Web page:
Blue Clay Blues. A Johnny Guglioli story. At the time of writing White Queen, I worked up a future USA that didn’t seem remotely likely, just for the hell of it, and in response to the Cyberpunk-Eighties version of near-future Europe. I knew I didn’t know anything like enough about the US to work up a likely future, so I didn’t try. Ironically, apparently, it stands up. I wrote this story because I wanted to use the lines “Is that a gun in your pocket?” “No, it’s a spare diaper.”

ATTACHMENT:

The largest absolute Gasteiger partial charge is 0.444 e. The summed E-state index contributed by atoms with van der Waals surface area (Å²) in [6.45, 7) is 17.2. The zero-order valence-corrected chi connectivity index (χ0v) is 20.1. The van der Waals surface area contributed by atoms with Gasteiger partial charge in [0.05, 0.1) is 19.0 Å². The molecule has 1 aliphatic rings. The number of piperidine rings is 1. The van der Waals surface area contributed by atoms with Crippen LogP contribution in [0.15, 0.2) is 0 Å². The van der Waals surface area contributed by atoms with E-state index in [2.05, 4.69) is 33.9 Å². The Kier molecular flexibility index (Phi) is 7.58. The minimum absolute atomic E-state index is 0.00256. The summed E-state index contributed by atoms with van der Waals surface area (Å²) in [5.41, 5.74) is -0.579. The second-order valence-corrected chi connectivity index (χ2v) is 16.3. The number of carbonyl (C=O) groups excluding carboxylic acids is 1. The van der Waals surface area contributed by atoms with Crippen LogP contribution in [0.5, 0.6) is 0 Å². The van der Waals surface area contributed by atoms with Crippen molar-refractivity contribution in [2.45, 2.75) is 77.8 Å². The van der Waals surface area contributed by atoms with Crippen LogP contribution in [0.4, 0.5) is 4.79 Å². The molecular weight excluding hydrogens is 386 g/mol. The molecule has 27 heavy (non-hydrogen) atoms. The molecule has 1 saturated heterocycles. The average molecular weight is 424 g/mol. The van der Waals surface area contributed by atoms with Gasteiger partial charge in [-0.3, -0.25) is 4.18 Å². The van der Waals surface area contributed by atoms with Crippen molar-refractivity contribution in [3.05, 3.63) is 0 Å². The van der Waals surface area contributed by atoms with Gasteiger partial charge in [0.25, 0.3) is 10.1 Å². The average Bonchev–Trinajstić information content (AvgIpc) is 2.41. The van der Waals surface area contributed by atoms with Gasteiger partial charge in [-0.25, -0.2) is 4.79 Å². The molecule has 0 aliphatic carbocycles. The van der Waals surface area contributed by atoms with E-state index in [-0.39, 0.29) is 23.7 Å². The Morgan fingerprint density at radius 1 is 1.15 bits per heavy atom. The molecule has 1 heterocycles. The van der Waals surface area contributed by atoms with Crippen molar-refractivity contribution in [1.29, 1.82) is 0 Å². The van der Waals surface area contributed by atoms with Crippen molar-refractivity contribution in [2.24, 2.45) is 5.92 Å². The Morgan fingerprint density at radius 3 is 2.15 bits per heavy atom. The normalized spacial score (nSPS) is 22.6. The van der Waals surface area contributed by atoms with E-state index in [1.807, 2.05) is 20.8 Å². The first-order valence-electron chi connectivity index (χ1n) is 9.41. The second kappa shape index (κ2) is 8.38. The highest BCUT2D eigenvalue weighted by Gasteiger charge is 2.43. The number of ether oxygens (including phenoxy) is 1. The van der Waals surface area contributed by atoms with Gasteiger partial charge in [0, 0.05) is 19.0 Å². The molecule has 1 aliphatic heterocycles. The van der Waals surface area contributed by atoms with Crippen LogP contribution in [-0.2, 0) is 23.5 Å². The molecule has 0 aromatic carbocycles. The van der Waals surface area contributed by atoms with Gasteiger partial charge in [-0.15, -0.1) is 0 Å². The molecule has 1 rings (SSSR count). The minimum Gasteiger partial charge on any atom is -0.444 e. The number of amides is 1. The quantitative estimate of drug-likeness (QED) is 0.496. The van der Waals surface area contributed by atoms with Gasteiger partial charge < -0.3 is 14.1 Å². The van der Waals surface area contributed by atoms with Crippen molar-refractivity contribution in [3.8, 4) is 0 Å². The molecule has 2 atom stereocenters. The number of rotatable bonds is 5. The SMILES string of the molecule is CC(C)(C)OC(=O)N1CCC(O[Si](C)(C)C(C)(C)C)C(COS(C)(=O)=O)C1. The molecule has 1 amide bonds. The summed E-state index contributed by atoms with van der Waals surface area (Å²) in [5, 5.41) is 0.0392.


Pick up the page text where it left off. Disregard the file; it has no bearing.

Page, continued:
Grazing The Long Acre Somehow this got into one of Steve Jones’s horror anthologies. I don’t know how, pure kindness to Gwyneth on Steve’s part, most likely. This is not a horror story, this is a Polish story. It is not a mundane story either: it is obviously and very Polishly a story about an apparition of the Blessed Virgin Mary, the Virgin of Czestochowa in fact. I wondered what that tricky concept The Immaculate Conception would look like, to a part-Jewish American girl who was trying to be Lauren Bacall in To Have And Have Not, and this is the result. The working girls on the E75 are real, or they were. "Grazing" has been translated into Polish, and published in Nowa Fantastyka, and I’m pleased about that.